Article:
(By JONE SALUSALU – FIJI SUN)
28 August, 2022
The Fiji correction service (FCS) last Friday farewelled their founding service provider and volunteer of the Tagimoucia Art Gallery, Jane Ricketts at their newly established Restaurant and Convention Centre in Naboro.
Ms Ricketts whose main contribution had been the development, enhancement progression on rehabilitative art class for inmates was acknowledged for her tireless contribution.
She said the Correction Service in any country was a crucial pillar of progress.
Ricketts departure stamps a record service with the FCS for 15 years, she was greatly involved in mentoring and teaching inmates about art.
She enjoyed her tenure whilst in Fiji, packaging a box of fond memories as she pens her retirement, Ricketts was the pioneer mentor for the ‘Tagimoucia Art Gallery’ under FCS.
“The then FCS commissioner, Iowane Naivalurua first introduced the Yellow Ribbon programe in 2008 which opened doors for rehabilitative alternatives such as art,” Ms Ricketts said.
“Students were so responsive, it was rewarding to me knowing that my art students were interested in doing what I love.”
In the relevance to her passion, she offered her service to Mr Naivalurua as a volunteer for the art class, to which her offer was accepted most eagerly and led to her long association with FCS.
“I had thoroughly enjoyed my time here (FCS), and I had a lot of support from the commissioners and other staff,” she said.
Mr Ricketts was instrumental in teaching inmates how to put paint to a canvas and produce works of art that have continued to the local art community.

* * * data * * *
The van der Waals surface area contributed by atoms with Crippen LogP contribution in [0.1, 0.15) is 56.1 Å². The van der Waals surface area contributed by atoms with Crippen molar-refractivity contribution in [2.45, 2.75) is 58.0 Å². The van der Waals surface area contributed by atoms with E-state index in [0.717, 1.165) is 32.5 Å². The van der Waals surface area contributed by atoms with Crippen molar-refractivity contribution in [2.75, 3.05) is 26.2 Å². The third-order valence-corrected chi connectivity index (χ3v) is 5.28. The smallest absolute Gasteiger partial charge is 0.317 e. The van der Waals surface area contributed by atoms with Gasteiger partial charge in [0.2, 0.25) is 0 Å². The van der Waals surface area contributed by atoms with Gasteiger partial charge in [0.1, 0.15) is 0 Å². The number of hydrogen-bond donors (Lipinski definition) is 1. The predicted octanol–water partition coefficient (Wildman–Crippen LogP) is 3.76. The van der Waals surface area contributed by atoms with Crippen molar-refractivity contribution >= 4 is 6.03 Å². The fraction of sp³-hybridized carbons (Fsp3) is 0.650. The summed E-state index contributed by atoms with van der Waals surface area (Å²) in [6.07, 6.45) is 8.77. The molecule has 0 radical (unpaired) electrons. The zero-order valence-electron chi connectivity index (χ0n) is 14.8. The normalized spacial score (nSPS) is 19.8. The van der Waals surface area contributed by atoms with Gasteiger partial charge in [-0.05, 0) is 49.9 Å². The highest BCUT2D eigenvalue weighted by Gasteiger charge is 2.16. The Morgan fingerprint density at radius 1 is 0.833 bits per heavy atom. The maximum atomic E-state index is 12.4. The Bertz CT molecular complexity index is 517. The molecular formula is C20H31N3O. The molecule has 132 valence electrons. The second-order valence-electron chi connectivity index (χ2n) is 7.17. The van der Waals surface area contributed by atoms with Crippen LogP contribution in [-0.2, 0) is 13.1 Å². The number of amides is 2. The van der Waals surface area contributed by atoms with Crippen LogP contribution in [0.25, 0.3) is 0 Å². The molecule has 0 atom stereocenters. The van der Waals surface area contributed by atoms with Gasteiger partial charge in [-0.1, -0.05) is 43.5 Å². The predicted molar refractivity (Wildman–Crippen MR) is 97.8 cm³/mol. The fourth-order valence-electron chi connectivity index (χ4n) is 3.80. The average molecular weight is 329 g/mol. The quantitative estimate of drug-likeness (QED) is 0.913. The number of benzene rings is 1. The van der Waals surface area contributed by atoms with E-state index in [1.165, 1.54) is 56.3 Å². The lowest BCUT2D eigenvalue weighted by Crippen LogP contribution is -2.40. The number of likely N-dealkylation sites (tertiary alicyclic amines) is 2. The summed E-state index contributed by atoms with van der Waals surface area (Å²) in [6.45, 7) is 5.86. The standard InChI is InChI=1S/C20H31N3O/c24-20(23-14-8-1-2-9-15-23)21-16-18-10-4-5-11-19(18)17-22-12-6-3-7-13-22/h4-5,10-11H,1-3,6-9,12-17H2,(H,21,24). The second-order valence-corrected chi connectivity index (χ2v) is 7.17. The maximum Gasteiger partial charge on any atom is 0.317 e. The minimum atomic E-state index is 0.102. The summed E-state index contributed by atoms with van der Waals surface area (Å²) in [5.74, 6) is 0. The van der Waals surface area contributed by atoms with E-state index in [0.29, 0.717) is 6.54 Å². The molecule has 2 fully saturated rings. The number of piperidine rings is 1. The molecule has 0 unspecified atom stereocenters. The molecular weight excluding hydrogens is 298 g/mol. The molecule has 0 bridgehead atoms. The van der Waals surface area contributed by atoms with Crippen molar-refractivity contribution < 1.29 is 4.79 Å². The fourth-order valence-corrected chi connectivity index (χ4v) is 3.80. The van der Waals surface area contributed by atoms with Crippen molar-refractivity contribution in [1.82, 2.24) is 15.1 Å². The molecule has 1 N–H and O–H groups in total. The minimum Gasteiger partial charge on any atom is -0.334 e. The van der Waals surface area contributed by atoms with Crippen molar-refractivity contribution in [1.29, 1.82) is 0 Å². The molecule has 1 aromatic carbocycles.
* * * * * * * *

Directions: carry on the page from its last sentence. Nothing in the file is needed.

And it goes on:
She commended FCS, and projected her attributes to something that was often untold.
“I have great respect for the difficult task correction officers do, In the Fijian scene, too often the military is regarded as top rank, second to police then Corrections.”
“In my opinion it is totally the other way around, I think you (FCS) are the important ones because you have the power to change people’s lives for the better.”
Commissioner of Corrections Commander Francis Kean said the contribution of Ricketts in the last 15 years made an impact not only on the lives of inmates but also on the lives of officers she came into contact with.
“Mrs Ricketts showed us all and brought to reality the vision of the former Commissioner Major General Ioane Naivalurua that art is a powerful medium to help transform lives.
The FCS is now on the lookout for other interested volunteers to replace Ricketts as a service provider for the Gallery.
The Art gallery was established in 2008, the brain child of former Commissioner Major General Ioane Naivalurua, hence the name Tagimoucia – flower from his homeland.